The aftermath of the race

6. The race went off at 3:01 PM. Allowing for the time taken to run the race, to pull up and return to the parade ring, the horses would have returned to the enclosure at approximately 3:10 PM. The post-race footage shows Mr Walsh speaking to Mr Heskin at this time, as Foxrock was led around the area reserved for the second placed horse, clearly wearing his front shoes. The horse was then led away in the direction of the stabling area, and the weigh-in was completed and the winner all right announced by 3:13 PM.

7. It was decided to hold an enquiry when the stewards returned to their room after the race. The trainer, jockey and veterinary officer were notified in the usual way. It is probable that this process was put in train at around the time of the winner all right, although given time constraints, the enquiry was not held until after the next race, which went off at 3:30 PM.

8. Mr Buckley was under the arch between the pre-parade ring and the stable yard when a message came through from Mr Smith that he wished to examine Foxrock. Mr Buckley met Mr Walsh in this area very shortly after he had received that message and estimated the time of this meeting as being between 3:15 PM and 3:20 PM. On being informed of this requirement by Mr Buckley, Mr Walsh returned to the stable yard. Shortly thereafter, Mr Buckley received a further message that Mr Walsh was required by the stewards. On leaving his office, he met Mr Walsh running by the door towards the horsebox area. He informed Mr Walsh of this, and Mr Walsh continued to towards the horsebox parking area. Mr Walsh accepted that he met Mr Buckley in this general vicinity, but was unable to recollect going to the parking area, or his reason for leaving the stable area at that time. The committee accepted Mr Buckley’s evidence as establishing the facts of this incident.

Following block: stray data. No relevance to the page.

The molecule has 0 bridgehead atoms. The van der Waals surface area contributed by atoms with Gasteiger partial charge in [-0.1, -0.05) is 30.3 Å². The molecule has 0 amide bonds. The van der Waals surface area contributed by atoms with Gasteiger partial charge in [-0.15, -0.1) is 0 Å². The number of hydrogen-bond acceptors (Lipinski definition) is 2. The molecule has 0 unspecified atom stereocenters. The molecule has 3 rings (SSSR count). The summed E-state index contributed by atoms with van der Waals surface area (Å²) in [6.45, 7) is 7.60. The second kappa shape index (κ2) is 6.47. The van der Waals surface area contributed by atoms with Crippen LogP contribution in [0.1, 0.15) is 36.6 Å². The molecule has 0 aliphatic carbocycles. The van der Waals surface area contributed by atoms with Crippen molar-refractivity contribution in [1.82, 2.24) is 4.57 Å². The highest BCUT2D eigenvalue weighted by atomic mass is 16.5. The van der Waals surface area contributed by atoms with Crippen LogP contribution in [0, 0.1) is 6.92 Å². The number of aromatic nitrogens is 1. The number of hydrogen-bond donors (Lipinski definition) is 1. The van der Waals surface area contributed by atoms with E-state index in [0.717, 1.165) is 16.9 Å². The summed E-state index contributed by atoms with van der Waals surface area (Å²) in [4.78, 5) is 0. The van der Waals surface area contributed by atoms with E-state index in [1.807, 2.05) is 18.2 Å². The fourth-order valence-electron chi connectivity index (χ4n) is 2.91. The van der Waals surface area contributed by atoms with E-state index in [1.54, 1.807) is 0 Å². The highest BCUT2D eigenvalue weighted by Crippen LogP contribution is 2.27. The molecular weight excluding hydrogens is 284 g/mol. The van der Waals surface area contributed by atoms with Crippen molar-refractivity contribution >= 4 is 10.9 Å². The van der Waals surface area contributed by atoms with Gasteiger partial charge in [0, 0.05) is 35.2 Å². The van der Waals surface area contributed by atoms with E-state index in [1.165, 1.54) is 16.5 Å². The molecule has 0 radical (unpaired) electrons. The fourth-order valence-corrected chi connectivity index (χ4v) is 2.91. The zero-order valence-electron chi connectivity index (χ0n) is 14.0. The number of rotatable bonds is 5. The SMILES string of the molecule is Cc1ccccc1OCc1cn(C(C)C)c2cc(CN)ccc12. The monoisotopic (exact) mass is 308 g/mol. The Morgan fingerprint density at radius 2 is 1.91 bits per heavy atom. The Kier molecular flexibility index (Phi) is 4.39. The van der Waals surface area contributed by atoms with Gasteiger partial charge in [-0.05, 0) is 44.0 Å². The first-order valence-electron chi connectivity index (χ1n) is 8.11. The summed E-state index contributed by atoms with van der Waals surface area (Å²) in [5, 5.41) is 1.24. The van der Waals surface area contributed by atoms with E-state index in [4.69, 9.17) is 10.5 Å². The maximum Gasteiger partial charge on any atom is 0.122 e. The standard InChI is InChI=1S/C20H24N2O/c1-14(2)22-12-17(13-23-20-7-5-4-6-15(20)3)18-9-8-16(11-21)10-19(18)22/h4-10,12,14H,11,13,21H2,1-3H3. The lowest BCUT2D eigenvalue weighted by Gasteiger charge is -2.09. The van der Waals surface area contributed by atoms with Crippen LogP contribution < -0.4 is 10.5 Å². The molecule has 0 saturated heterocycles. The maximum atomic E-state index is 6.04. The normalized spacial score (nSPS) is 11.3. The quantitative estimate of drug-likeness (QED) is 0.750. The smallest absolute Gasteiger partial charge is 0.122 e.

The handling of Foxrock

9. The time period in question is the interval between Foxrock being led from the parade ring at approximately 3:13 PM, and the commencement of the veterinary examination by Mr Smith at approximately 3:20 PM. It was during the latter part of his examination that Mr Smith noted that the two front shoes were missing and, accordingly, if the Turf Club case as to deliberate removal was correct, it was during this time period that this removal was effected.

10. Foxrock is a gelding by Flemensfirth, described by Mr Walsh as being fussy, a worrier and fidgety. Mr Bruen also described him as being fussy and awkward, particularly during the removal of head gear and during washing.

11. The horse was led away by Mr Bruen, assisted by Mr Brady. The evidence of both of these men was that the animal was then led from the parade ring to box number 21, where the racing bridle was removed and replaced by a head collar. The animal was then taken to the wash bay where it was hosed down, prior to being taken back to the veterinary area for the commencement of the examination. The evidence of Mr Walsh to the Committee was that he next encountered Foxrock in the wash bay area wearing a cooler, after returning to the stable area.